Ancient geoglyphs in Peru are most commonly associated with the famous Nazca Lines located in the Nazca Desert of southern Peru. Thought to have been created by the Nazca culture between 400 and 650 AD, scholars have developed a number of theories explaining their existence, with the greatest consensus revolving around religious practices or beliefs. But with recent discoveries related to the earlier Paracas culture, the picture is becoming a bit clearer, with the construction tradition appearing to be more ancient and more widespread.

“The ritualized landscape publically attested to particular platform mound sites as focal points for social gatherings, but it was also a product of these gatherings,” write Stanish, et al. “The act of creating geoglyphs within the broader ritualized landscape—the physical piling and clearing of rocks and soil—may be a key component of individual participation in such events. The specific nature of these social events remains obscure and will be the focus of our future research.”*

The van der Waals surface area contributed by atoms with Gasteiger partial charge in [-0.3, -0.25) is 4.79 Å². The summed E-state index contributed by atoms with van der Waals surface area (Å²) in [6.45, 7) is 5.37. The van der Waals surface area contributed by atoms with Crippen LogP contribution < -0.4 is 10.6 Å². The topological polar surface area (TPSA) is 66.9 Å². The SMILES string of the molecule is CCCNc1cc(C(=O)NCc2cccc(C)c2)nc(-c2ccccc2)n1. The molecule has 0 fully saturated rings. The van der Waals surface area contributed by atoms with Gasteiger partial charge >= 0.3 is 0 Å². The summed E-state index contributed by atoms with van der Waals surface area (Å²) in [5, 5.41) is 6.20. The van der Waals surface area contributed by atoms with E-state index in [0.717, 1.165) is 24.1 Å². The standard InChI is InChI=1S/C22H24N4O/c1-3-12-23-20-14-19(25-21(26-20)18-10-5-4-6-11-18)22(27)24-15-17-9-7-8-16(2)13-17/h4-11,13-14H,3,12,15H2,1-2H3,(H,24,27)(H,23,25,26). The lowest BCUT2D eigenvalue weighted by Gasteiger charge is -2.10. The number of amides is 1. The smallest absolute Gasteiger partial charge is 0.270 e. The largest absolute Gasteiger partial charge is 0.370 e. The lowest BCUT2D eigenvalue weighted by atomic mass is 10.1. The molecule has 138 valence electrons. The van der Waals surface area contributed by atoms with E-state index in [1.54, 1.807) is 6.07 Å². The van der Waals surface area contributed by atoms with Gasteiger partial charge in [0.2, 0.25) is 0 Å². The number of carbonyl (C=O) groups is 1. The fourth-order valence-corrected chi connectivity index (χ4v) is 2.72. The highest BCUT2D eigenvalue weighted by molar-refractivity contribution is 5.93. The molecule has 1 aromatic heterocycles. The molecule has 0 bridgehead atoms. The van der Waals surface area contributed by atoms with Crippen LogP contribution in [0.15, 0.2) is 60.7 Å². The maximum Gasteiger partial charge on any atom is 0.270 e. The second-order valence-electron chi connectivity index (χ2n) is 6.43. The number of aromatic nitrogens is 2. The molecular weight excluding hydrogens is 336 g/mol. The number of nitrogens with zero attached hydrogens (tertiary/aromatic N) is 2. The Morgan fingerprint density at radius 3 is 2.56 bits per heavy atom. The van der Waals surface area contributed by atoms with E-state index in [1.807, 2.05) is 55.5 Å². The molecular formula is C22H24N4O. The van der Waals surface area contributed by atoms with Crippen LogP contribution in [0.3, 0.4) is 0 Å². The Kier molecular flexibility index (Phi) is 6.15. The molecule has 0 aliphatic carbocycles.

The study report has been published in the Proceedings of the National Academy of Sciences at http://www.pnas.org/cgi/doi/10.1073/pnas.1406501111.

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Libyan artists in danger


This video says about itself:

Tadrart Acacus, UNESCO World Heritage Site

21 July 2009

Tadrart Acacus is a desert area in western Libya and is part of the Sahara. It is situated close to the Libyan city of Ghat. Tadrart means ‘mountain’ in the native language of the area (Tamahaq language). It has a particularly rich array of prehistoric rock art. The Acacus has a large variation of landscapes, from differently coloured sand dunes to arches, gorges, rocks and mountains. Major landmarks are the arches of Afzejare and Tin Khlega.